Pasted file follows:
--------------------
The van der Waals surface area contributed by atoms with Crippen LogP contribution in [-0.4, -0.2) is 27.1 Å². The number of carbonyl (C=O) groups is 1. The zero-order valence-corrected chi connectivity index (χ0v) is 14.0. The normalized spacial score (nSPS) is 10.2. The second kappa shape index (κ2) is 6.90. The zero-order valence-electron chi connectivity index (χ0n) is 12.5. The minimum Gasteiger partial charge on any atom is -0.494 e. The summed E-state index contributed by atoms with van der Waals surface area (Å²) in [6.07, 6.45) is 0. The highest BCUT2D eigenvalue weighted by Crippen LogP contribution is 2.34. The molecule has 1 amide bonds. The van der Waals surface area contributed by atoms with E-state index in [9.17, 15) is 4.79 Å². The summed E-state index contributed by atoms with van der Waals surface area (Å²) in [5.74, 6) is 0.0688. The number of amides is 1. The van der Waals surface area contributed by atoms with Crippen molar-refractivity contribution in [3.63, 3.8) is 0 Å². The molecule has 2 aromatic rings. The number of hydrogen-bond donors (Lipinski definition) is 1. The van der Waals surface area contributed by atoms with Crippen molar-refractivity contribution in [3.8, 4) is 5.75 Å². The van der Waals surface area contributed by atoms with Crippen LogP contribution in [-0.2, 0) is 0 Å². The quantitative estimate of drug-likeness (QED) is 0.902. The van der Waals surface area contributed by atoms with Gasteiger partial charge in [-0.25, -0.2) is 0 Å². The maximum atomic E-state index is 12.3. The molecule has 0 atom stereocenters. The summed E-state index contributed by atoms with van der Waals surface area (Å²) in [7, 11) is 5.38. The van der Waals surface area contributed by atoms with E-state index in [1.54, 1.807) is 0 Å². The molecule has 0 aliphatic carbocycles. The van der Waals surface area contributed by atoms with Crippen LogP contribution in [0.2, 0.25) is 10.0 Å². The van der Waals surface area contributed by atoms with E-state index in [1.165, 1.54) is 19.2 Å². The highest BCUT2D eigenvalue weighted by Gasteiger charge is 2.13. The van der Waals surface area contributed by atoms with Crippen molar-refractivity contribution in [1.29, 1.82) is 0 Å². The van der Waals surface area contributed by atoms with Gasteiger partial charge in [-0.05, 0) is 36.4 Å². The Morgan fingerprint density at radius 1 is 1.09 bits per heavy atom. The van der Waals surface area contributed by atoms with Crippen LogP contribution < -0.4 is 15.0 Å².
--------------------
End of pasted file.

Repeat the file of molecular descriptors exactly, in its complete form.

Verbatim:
The van der Waals surface area contributed by atoms with Crippen LogP contribution in [-0.4, -0.2) is 27.1 Å². The number of carbonyl (C=O) groups is 1. The zero-order valence-corrected chi connectivity index (χ0v) is 14.0. The normalized spacial score (nSPS) is 10.2. The second kappa shape index (κ2) is 6.90. The zero-order valence-electron chi connectivity index (χ0n) is 12.5. The minimum Gasteiger partial charge on any atom is -0.494 e. The summed E-state index contributed by atoms with van der Waals surface area (Å²) in [6.07, 6.45) is 0. The highest BCUT2D eigenvalue weighted by Crippen LogP contribution is 2.34. The molecule has 1 amide bonds. The van der Waals surface area contributed by atoms with E-state index in [9.17, 15) is 4.79 Å². The summed E-state index contributed by atoms with van der Waals surface area (Å²) in [5.74, 6) is 0.0688. The number of amides is 1. The van der Waals surface area contributed by atoms with Crippen molar-refractivity contribution in [3.63, 3.8) is 0 Å². The molecule has 2 aromatic rings. The number of hydrogen-bond donors (Lipinski definition) is 1. The van der Waals surface area contributed by atoms with Crippen molar-refractivity contribution in [3.8, 4) is 5.75 Å². The van der Waals surface area contributed by atoms with Crippen LogP contribution in [-0.2, 0) is 0 Å². The quantitative estimate of drug-likeness (QED) is 0.902. The van der Waals surface area contributed by atoms with Gasteiger partial charge in [-0.25, -0.2) is 0 Å². The maximum atomic E-state index is 12.3. The molecule has 0 atom stereocenters. The summed E-state index contributed by atoms with van der Waals surface area (Å²) in [7, 11) is 5.38. The van der Waals surface area contributed by atoms with E-state index in [1.54, 1.807) is 0 Å². The molecule has 0 aliphatic carbocycles. The van der Waals surface area contributed by atoms with Crippen LogP contribution in [0.2, 0.25) is 10.0 Å². The van der Waals surface area contributed by atoms with E-state index in [1.165, 1.54) is 19.2 Å². The highest BCUT2D eigenvalue weighted by Gasteiger charge is 2.13. The van der Waals surface area contributed by atoms with Crippen molar-refractivity contribution in [1.29, 1.82) is 0 Å². The van der Waals surface area contributed by atoms with Gasteiger partial charge in [-0.05, 0) is 36.4 Å². The Morgan fingerprint density at radius 1 is 1.09 bits per heavy atom. The van der Waals surface area contributed by atoms with Crippen LogP contribution < -0.4 is 15.0 Å².